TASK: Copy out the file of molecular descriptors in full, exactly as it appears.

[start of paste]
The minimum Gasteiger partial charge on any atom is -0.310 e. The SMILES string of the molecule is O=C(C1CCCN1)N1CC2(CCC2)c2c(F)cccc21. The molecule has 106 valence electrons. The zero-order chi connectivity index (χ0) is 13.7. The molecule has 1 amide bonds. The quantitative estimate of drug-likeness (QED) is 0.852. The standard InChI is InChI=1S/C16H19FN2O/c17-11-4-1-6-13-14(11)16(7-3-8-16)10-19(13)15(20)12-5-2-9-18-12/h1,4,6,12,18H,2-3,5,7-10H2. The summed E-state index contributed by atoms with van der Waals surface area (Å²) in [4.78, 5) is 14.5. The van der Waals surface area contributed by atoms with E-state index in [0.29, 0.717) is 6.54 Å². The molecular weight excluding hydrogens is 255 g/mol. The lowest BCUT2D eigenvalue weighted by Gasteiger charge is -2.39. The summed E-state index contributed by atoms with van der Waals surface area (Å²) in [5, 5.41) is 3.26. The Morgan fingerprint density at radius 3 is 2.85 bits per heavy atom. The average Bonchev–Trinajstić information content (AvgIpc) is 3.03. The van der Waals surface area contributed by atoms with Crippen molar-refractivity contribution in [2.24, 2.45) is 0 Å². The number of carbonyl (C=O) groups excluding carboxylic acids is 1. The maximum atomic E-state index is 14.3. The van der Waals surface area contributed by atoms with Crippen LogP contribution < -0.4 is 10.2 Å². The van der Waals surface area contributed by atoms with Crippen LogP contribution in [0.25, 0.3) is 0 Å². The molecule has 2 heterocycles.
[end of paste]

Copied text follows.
The minimum Gasteiger partial charge on any atom is -0.310 e. The SMILES string of the molecule is O=C(C1CCCN1)N1CC2(CCC2)c2c(F)cccc21. The molecule has 106 valence electrons. The zero-order chi connectivity index (χ0) is 13.7. The molecule has 1 amide bonds. The quantitative estimate of drug-likeness (QED) is 0.852. The standard InChI is InChI=1S/C16H19FN2O/c17-11-4-1-6-13-14(11)16(7-3-8-16)10-19(13)15(20)12-5-2-9-18-12/h1,4,6,12,18H,2-3,5,7-10H2. The summed E-state index contributed by atoms with van der Waals surface area (Å²) in [4.78, 5) is 14.5. The van der Waals surface area contributed by atoms with E-state index in [0.29, 0.717) is 6.54 Å². The molecular weight excluding hydrogens is 255 g/mol. The lowest BCUT2D eigenvalue weighted by Gasteiger charge is -2.39. The summed E-state index contributed by atoms with van der Waals surface area (Å²) in [5, 5.41) is 3.26. The Morgan fingerprint density at radius 3 is 2.85 bits per heavy atom. The average Bonchev–Trinajstić information content (AvgIpc) is 3.03. The van der Waals surface area contributed by atoms with Crippen molar-refractivity contribution in [2.24, 2.45) is 0 Å². The number of carbonyl (C=O) groups excluding carboxylic acids is 1. The maximum atomic E-state index is 14.3. The van der Waals surface area contributed by atoms with Crippen LogP contribution < -0.4 is 10.2 Å². The van der Waals surface area contributed by atoms with Crippen LogP contribution in [0.25, 0.3) is 0 Å². The molecule has 2 heterocycles.